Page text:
Tom Freston: What forces have shaped America most?
Question: What forces that have shaped America most?
Tom Freston: Well I think immigration. Of course we’re all immigrants here. The idea that there was a lot of space here. I mean that’s an old story. People believe that, where people could expand. Then America was this new country. It was this new land, and it had this new form of government. And the idea of America is a really great idea; and I think, you know, it was an idea that until very recently had been held in very high esteem by a lot of people in the world. I mean the Declaration of Independence – what a fantastic document; that mankind was gonna sort of take control of his destiny in this new form of government. And then the waves of immigration that have arrived here at our shore and allowed us to create, you know, sort of this non-hierarchical society where you have, you know . . . people can come out of nowhere and invent or innovate something and become, you know, whether that be themselves or some product or service and have a large impact positively on the rest of us. It’s a freer, opener . . . more open place because of forces like that.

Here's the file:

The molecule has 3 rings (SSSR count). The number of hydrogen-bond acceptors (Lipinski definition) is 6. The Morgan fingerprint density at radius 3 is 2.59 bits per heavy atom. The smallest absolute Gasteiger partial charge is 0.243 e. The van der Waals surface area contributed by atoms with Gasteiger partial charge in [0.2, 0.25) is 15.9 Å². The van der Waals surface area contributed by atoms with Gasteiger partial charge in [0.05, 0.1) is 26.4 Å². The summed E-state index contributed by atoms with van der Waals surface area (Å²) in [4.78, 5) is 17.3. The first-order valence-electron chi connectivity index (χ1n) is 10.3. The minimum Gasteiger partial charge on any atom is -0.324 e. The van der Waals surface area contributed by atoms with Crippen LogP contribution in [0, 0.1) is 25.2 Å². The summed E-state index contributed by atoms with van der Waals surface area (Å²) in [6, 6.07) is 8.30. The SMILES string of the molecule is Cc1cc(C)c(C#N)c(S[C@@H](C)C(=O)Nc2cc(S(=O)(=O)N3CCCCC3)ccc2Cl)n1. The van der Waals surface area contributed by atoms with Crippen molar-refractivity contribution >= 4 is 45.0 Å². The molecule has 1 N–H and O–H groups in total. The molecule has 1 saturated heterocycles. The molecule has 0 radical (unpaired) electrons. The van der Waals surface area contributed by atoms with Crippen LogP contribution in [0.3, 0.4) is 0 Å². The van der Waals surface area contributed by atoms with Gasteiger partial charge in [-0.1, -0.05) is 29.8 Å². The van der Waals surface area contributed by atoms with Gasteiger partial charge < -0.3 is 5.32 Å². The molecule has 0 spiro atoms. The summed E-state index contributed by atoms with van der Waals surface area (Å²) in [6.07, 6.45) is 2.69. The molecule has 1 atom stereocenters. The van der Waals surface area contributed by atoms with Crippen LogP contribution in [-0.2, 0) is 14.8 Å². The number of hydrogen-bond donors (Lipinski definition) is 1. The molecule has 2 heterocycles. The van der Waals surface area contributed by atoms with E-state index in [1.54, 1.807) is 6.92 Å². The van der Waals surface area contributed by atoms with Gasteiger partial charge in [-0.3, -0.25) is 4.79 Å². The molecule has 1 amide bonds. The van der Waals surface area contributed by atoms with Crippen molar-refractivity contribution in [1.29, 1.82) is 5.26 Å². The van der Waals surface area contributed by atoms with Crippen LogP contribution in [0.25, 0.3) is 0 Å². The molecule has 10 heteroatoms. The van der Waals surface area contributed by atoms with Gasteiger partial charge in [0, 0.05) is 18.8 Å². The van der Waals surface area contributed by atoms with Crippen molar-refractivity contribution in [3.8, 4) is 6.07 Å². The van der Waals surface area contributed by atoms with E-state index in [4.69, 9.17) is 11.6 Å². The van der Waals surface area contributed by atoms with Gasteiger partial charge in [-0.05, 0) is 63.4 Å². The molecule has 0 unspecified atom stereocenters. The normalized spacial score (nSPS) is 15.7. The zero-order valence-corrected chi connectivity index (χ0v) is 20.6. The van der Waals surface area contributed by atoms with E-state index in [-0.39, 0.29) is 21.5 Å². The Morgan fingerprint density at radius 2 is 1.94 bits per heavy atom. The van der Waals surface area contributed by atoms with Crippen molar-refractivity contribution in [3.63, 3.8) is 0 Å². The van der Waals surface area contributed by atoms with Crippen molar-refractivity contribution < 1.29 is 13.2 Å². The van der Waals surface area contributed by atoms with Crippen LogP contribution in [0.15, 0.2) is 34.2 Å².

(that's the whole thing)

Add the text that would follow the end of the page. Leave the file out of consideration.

Recorded On: 7/6/07
We're all immigrants.
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Research has shown that men today have less testosterone than they used to. What's happening?
- Several studies have confirmed that testosterone counts in men are lower than what they used to be just a few decades ago.
- While most men still have perfectly healthy testosterone levels, its reduction puts men at risk for many negative health outcomes.
- The cause of this drop in testosterone isn't entirely clear, but evidence suggests that it is a multifaceted result of modern, industrialized life.
The 21st century is experiencing an Asianization of politics, business, and culture.
- Our theories about the world, even about history or the geopolitics of the present, tend to be shaped by Anglo perspectives of the Western industrial democracies, particularly those in the United States and the United Kingdom.
- The West, however, is not united. Canada, for instance, acts in many ways that are not in line with American or British policies, particularly in regard to populism. Even if it were united, though, it would not represent most of the world's population.
- European ideas, such as parliamentary democracy and civil service, spread across the world in the 19th century. In the 20th century, American values such as entrepreneurialism went global. In the 21st century, however, what we're seeing now is an Asianization — an Asian confidence that they can determine their own political systems, their own models, and adapt to their own circumstances.
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